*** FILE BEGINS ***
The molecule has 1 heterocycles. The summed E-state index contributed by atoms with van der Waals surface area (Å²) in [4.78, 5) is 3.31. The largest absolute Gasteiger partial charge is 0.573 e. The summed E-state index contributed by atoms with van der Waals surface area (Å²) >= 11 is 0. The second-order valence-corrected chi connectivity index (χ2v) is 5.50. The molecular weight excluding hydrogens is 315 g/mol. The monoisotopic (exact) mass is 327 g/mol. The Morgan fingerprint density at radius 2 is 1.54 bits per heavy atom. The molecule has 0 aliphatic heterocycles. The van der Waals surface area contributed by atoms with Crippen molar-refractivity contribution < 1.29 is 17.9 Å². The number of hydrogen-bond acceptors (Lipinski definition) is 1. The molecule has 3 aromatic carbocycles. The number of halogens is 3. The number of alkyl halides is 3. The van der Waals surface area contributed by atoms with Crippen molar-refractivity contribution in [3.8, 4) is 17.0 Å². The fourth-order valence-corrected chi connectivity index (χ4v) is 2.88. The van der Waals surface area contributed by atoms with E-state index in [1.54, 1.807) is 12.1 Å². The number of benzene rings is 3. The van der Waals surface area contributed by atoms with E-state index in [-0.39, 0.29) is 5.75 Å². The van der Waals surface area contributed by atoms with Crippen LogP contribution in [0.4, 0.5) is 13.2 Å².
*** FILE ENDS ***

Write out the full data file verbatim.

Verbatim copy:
The molecule has 1 heterocycles. The summed E-state index contributed by atoms with van der Waals surface area (Å²) in [4.78, 5) is 3.31. The largest absolute Gasteiger partial charge is 0.573 e. The summed E-state index contributed by atoms with van der Waals surface area (Å²) >= 11 is 0. The second-order valence-corrected chi connectivity index (χ2v) is 5.50. The molecular weight excluding hydrogens is 315 g/mol. The monoisotopic (exact) mass is 327 g/mol. The Morgan fingerprint density at radius 2 is 1.54 bits per heavy atom. The molecule has 0 aliphatic heterocycles. The van der Waals surface area contributed by atoms with Crippen molar-refractivity contribution < 1.29 is 17.9 Å². The number of hydrogen-bond acceptors (Lipinski definition) is 1. The molecule has 3 aromatic carbocycles. The number of halogens is 3. The number of alkyl halides is 3. The van der Waals surface area contributed by atoms with Crippen molar-refractivity contribution in [3.8, 4) is 17.0 Å². The fourth-order valence-corrected chi connectivity index (χ4v) is 2.88. The van der Waals surface area contributed by atoms with E-state index in [1.54, 1.807) is 12.1 Å². The number of benzene rings is 3. The van der Waals surface area contributed by atoms with E-state index in [-0.39, 0.29) is 5.75 Å². The van der Waals surface area contributed by atoms with Crippen LogP contribution in [0.4, 0.5) is 13.2 Å².